How an Alaska professor’s pop-up book aims to spread awareness of marine plastic pollution

The Alaska-themed “Our Plastic Ocean” explains the problem of plastic pollution in northern waters, and is paired with “Our Clean Ocean,” which offers solutions.

By Yereth Rosen - May 17, 2019

An Alaska art professor’s concern about the marine environment has combined with her passion for pop-up books to produce a colorful three-dimensional tool to educate children about the problems of marine plastics.

Herminia Din, a professor of art education at the University of Alaska Anchorage, has created an Alaska-themed pop-up book titled “Our Plastic Ocean.”

It shows, from page to page, how human activities produce trash that goes from land to the sea and how, once the plastic trash is in the water, it breaks down into small pieces that are eaten by marine creatures and wind up inside the fish that people eat.

“I feel like it’s a public health matter. I feel like it’s to that point. Serious,” she said. “The plastic will not dissolve. It will just break down from visible to invisible.”

The book’s message is not all gloom and doom.

To find the solution to plastic pollution, readers can flip it over and see another version, titled “Our Clean Ocean.” There they see, in pop-up form, the steps to take to keep plastics out of the water — steps like switching to cloth bags and reusable cups, recycling more waste and using less disposable packaging that creates waste.

University of Alaska Professor Herminia Din poses with a pop-up book she created about the problem of marine plastic pollution — and its solutions. (Yereth Rosen)

The book is still in mock-up form and not yet published. Copies will be printed later this year and are expected to be available for sale at the end of summer or early in the fall.

For Din, the book is part of a years-long campaign to bring attention to marine plastics in Far North waters — a problem that’s only gained widespread recognition in recent years, and still surprises some people.

“Everybody thinks that we are so clean and so fresh, nothing being polluted. No. That’s not the case at all,” she said.

Plastics, often in tiny pieces, accumulate in the Arctic because of the way ocean currents flow north, carrying trash deposited from far away. New research has found that Arctic sea ice traps and transports microplastics, the tiny pieces of plastic that are birds and fish can mistake for food. The Arctic Council has identified plastics pollution as a problem that demands and international response, and an action plan is in the works.

Din got firsthand looks at the problem when she visited coastal towns in Norway and villages in Alaska.

She visited Norway through here connections with the University of the Arctic; the consortium of northern institutions has a network focused specifically on Arctic plastic pollution and on sustainable art. In Norway, where she was a visiting art educator, communities are right on the beaches, making debris more accessible for examination and cleanup — and more obvious.

But in vast and sparsely populated Alaska, where much of the trash washes up in remote areas, awareness about and cleanup of marine debris can be more complicated.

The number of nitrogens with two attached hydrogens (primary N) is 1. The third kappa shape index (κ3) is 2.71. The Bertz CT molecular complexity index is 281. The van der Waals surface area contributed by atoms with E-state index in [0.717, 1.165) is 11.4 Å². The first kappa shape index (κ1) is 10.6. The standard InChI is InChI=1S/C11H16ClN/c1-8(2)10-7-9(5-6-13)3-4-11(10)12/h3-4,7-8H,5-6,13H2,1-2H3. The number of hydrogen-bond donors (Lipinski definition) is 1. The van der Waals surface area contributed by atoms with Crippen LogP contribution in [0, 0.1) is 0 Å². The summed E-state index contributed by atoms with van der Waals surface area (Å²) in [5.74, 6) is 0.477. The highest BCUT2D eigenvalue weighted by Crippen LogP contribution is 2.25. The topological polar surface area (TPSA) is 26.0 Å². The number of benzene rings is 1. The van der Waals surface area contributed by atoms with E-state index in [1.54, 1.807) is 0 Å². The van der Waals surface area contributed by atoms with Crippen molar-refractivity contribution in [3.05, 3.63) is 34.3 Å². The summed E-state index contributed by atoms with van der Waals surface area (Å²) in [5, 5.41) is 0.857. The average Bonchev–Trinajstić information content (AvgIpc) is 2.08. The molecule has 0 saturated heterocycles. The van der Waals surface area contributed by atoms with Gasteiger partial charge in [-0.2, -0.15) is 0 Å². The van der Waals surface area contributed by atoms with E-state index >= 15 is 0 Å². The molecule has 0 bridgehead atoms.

In communities like Anchorage, where Din lives, and Nanwalek and Port Graham, Alutiiq villages in the Gulf of Alaska that she visited last year, waters are fairly sheltered from external currents, meaning most of the plastics pollution is locally generated. That includes the “ghost owls,” the local kids’ term for plastic grocery bags that are whipped around by the wind, she said.

In sites that have exposed ocean beaches, though, there are stunning loads of plastic coming in from faraway places, she said.

An eye-opening experience was her trip last fall to St. Paul Island in the eastern Bering Sea. There, Din served as an artist in residence during the community’s Bering Sea Days educational program, and she split her time between creating art projects at the school and working with the children to clean up beaches, at times translating the Chinese characters that were on pieces of long-distance-traveling marine debris.

Din also helped encourage some changes in daily practices on the island. The large amount of superfluous plastic packaging that was being used for school lunches, from Styrofoam containers to the plastic-wrapped packages of plastic utensils, was “one thing that shocked me the most,” she said. Students, teachers and parents came up with a response — they are using forks and spoons brought from home and washed in the school’s home-economics classroom.

Din’s practices what she preaches. She carries in her handbag a set of flatware, a collapsible and washable tea cup and a reusable shipping tote, all within convenient reach if she needs them.

The pop-up book and other plastics projects grow out of Din’s long experience blending environmental stewardship with art.

At UAA, she has promoted “Junk to Funk” projects that helped students convert items as large as used car parts, which can become furniture, to scrap paper, which can be rolled into beads used for jewelry. With inspiration from Scandinavia, she has also helped manage an outdoor Winter Design Project, using the UAA campus as a setting for temporary art pieces like snow sculptures and ice etchings.